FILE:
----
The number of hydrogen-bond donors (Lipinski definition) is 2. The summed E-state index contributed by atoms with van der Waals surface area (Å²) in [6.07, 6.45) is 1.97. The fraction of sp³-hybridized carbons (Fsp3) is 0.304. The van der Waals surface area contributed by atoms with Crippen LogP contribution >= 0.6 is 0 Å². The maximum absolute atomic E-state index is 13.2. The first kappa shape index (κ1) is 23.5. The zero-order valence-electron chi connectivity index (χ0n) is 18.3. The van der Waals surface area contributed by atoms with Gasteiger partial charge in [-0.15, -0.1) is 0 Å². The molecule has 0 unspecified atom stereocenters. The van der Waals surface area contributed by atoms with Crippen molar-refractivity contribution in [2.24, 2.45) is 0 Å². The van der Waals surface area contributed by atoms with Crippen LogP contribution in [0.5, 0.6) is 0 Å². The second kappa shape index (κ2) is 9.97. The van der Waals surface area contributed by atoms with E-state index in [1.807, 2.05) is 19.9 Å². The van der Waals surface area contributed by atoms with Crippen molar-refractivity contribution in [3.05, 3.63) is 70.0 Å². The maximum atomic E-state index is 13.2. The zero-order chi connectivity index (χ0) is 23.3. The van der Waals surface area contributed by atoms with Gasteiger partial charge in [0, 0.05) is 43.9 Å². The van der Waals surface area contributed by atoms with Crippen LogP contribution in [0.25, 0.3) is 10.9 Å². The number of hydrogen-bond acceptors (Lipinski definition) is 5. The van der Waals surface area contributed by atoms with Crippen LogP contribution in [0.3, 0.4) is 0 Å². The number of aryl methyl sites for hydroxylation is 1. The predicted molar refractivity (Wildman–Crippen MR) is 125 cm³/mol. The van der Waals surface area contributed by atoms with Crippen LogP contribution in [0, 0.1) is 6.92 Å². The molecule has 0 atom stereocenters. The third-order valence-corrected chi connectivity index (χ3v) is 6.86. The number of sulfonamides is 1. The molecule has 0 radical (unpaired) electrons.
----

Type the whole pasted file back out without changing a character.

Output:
The number of hydrogen-bond donors (Lipinski definition) is 2. The summed E-state index contributed by atoms with van der Waals surface area (Å²) in [6.07, 6.45) is 1.97. The fraction of sp³-hybridized carbons (Fsp3) is 0.304. The van der Waals surface area contributed by atoms with Crippen LogP contribution >= 0.6 is 0 Å². The maximum absolute atomic E-state index is 13.2. The first kappa shape index (κ1) is 23.5. The zero-order valence-electron chi connectivity index (χ0n) is 18.3. The van der Waals surface area contributed by atoms with Gasteiger partial charge in [-0.15, -0.1) is 0 Å². The molecule has 0 unspecified atom stereocenters. The van der Waals surface area contributed by atoms with Crippen molar-refractivity contribution in [2.24, 2.45) is 0 Å². The van der Waals surface area contributed by atoms with Crippen LogP contribution in [0.5, 0.6) is 0 Å². The second kappa shape index (κ2) is 9.97. The van der Waals surface area contributed by atoms with E-state index in [1.807, 2.05) is 19.9 Å². The van der Waals surface area contributed by atoms with Crippen molar-refractivity contribution in [3.05, 3.63) is 70.0 Å². The maximum atomic E-state index is 13.2. The zero-order chi connectivity index (χ0) is 23.3. The van der Waals surface area contributed by atoms with Gasteiger partial charge in [0, 0.05) is 43.9 Å². The van der Waals surface area contributed by atoms with Crippen LogP contribution in [0.25, 0.3) is 10.9 Å². The number of hydrogen-bond acceptors (Lipinski definition) is 5. The van der Waals surface area contributed by atoms with Crippen LogP contribution in [0.3, 0.4) is 0 Å². The number of aryl methyl sites for hydroxylation is 1. The predicted molar refractivity (Wildman–Crippen MR) is 125 cm³/mol. The van der Waals surface area contributed by atoms with Crippen LogP contribution in [0, 0.1) is 6.92 Å². The molecule has 0 atom stereocenters. The third-order valence-corrected chi connectivity index (χ3v) is 6.86. The number of sulfonamides is 1. The molecule has 0 radical (unpaired) electrons.